Alchemy is a long tradition of science combined with philosophy beliefs that goes back to ancient civilizations. It started with people exploring the elements of nature through thought, religion, and experimentation. But does the subject have an inventor?
The Origins Of Alchemy
To answer the question of who invented alchemy, it helps to dig into the origins of the word itself. The word is from the Medieval Latin alchymia, itself from the Arabic al-Kimiya meaning, roughly, “the art of transmutation.” They came up with the term after the Rashidun Caliphate conquered the city of Alexandria and with it many Greek texts relating to Greek. Khemia in Greek means “to fuse metal.”
But the story doesn’t stop there. The word khemia comes from the Egyptian root word for the fertile soil of the Nile, the lifeblood of this powerful civilization: keme, or “black earth.” After this, the roots become unclear. Some experts think both “alchemy” and “chemistry” come from the Egyptian khemein, meaning “the preparation of black soil”; others say alchemy comes from a term referring to “the Egyptian arts.”
Regardless of the true origins of the term, we can find the beginnings of alchemy in Egypt. However, this also means that the one true inventor of alchemy has been lost to time.
Is There An Inventor Of Alchemy?
Alchemy is so old that even the stories kept by the meticulous record keepers of Egypt couldn’t last 5,000 years. The oldest book of alchemy on record was written by an Egyptian, Zosimos of Panopolis, but he was writing in the Fourth Century A.D. In his book Cheirokmeta, Zosimos described alchemy as “drawing the spirits from bodies and bonding the spirits within bodies.” He could be referring to how the ancients believed precious elements were made deep in the body of the earth.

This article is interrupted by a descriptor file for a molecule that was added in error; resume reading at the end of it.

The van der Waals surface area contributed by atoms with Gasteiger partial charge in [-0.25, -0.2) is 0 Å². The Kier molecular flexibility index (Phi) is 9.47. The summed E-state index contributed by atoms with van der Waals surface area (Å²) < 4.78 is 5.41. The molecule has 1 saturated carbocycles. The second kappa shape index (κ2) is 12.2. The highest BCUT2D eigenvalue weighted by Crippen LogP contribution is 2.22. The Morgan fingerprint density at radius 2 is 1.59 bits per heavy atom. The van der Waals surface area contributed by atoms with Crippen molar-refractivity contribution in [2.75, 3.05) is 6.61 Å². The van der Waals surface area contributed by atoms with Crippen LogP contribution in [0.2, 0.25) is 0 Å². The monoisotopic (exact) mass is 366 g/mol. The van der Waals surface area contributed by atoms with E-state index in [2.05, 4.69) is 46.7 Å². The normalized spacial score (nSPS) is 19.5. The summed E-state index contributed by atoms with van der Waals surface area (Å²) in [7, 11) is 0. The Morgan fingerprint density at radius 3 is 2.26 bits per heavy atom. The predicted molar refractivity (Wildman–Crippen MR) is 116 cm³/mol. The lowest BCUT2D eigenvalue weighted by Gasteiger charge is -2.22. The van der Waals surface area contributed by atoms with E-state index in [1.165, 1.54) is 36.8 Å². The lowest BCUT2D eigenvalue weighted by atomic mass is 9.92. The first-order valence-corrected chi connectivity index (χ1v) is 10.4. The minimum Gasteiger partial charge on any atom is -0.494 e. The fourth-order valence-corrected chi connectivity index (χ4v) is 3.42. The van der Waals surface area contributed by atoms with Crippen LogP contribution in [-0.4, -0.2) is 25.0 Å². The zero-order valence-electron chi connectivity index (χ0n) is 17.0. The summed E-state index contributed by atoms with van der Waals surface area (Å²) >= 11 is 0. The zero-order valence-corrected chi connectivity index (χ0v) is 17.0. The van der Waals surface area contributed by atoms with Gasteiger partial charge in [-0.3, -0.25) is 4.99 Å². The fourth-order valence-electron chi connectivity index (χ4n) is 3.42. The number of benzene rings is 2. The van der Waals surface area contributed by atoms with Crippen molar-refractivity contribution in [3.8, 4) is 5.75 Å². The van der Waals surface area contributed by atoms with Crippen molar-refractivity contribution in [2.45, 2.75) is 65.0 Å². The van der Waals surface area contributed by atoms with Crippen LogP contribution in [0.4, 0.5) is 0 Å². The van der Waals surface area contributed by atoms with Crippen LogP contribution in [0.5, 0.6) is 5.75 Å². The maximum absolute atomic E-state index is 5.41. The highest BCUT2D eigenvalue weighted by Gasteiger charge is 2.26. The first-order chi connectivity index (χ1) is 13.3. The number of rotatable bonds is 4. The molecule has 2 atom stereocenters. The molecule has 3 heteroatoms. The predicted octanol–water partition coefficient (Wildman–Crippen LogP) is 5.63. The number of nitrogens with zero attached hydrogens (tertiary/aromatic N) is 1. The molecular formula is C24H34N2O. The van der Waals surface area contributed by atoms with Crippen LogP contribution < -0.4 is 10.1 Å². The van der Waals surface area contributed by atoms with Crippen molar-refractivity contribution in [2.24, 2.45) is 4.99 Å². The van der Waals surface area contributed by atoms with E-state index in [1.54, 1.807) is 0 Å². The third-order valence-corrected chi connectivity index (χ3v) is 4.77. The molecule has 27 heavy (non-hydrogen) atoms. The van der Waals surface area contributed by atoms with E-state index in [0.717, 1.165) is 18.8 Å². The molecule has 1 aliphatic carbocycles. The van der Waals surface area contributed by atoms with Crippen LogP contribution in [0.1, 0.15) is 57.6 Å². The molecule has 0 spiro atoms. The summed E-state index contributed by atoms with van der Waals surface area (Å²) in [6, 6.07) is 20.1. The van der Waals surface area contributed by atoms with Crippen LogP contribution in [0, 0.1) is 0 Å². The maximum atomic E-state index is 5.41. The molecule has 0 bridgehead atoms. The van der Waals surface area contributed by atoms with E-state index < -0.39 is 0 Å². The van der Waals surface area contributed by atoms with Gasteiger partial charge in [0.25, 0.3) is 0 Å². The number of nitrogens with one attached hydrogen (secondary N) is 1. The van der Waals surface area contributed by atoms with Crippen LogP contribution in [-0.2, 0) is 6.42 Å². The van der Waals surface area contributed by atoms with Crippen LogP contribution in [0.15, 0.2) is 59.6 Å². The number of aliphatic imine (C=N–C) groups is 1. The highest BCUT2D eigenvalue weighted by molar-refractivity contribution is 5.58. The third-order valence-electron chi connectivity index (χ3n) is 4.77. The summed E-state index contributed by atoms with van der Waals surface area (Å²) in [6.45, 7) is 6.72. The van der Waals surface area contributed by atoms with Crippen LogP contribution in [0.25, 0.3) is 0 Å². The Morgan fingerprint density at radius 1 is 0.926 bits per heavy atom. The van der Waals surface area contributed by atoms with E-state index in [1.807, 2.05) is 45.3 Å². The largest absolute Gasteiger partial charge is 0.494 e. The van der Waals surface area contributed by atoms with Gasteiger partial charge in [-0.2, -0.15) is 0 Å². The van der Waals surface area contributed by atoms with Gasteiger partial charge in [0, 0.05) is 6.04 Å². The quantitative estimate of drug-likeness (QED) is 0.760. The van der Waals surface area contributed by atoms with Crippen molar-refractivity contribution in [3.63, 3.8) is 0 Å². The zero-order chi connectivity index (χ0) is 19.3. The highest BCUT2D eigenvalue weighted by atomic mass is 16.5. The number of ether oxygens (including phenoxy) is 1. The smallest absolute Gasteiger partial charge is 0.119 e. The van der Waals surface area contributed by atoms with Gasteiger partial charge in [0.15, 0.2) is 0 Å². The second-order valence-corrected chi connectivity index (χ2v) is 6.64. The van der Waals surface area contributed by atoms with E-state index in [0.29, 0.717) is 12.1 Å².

What we do know is that the ancient Egyptians, Greeks, Arabs, and medieval European scholars left us with an intense curiosity about the subject. We’ve inherited the philosophical basis so that we could learn more about what precious elements can do for our bodies and spiritual enlightenment. These experimentations and beliefs were continued by famous alchemists like Jabir (an Arab alchemist known as the father of chemistry), Robert Boyle (the first modern chemist), and Sir Isaac Newton.
Recently, a break-through in alchemy was made by David Radius Hudson with his discovery of Orbitally Rearranged Monatomic Elements, or ORMUS.
Where Does David Hudson Fit In?
The discovery of ORMUS, also known as “m-state elements” or “monatomic elements”, was the discovery of the incredible powers the ancient alchemists knew about but could not refine. David Hudson discovered how to reduce precious metals to a single atom state without the molecules forming bonds or crystalline structures. This exotic state of matter gives the elements superconductivity at room temperature and the ability to work inside human cells.
David Hudson was just like other alchemists throughout history: a curious man with a curious mind who looked beyond the prevailing understanding of the elements. David had the benefit of a new understanding of alchemy because what we have learned about the elements is so much more than the ancients ever could.
The goal of transforming precious metals has stayed the same through the millennia. Aided by technology, David Hudson used new methods to make groundbreaking discoveries in the field.